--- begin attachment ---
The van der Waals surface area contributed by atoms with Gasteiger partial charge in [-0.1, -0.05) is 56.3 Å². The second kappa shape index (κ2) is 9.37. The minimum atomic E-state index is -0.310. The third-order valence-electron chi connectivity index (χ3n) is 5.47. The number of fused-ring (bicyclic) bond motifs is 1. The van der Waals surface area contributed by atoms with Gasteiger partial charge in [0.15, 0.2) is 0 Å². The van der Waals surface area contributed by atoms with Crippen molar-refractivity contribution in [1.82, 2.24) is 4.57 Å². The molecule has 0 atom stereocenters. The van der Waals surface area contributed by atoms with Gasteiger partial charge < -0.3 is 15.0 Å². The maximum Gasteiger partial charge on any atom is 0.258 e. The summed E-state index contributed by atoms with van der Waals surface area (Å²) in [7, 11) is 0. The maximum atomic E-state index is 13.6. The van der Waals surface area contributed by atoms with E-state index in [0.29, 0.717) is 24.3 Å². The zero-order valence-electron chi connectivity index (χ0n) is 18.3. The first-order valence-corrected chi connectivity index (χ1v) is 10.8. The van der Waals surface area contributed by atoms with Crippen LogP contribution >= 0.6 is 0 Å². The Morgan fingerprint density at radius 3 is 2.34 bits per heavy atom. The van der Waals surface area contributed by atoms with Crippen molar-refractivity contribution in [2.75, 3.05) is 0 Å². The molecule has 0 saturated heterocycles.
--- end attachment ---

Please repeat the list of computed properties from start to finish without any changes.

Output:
The van der Waals surface area contributed by atoms with Gasteiger partial charge in [-0.1, -0.05) is 56.3 Å². The second kappa shape index (κ2) is 9.37. The minimum atomic E-state index is -0.310. The third-order valence-electron chi connectivity index (χ3n) is 5.47. The number of fused-ring (bicyclic) bond motifs is 1. The van der Waals surface area contributed by atoms with Gasteiger partial charge in [0.15, 0.2) is 0 Å². The van der Waals surface area contributed by atoms with Crippen molar-refractivity contribution in [1.82, 2.24) is 4.57 Å². The molecule has 0 atom stereocenters. The van der Waals surface area contributed by atoms with Gasteiger partial charge < -0.3 is 15.0 Å². The maximum Gasteiger partial charge on any atom is 0.258 e. The summed E-state index contributed by atoms with van der Waals surface area (Å²) in [7, 11) is 0. The maximum atomic E-state index is 13.6. The van der Waals surface area contributed by atoms with E-state index in [0.29, 0.717) is 24.3 Å². The zero-order valence-electron chi connectivity index (χ0n) is 18.3. The first-order valence-corrected chi connectivity index (χ1v) is 10.8. The van der Waals surface area contributed by atoms with Crippen LogP contribution >= 0.6 is 0 Å². The Morgan fingerprint density at radius 3 is 2.34 bits per heavy atom. The van der Waals surface area contributed by atoms with Crippen molar-refractivity contribution in [2.75, 3.05) is 0 Å². The molecule has 0 saturated heterocycles.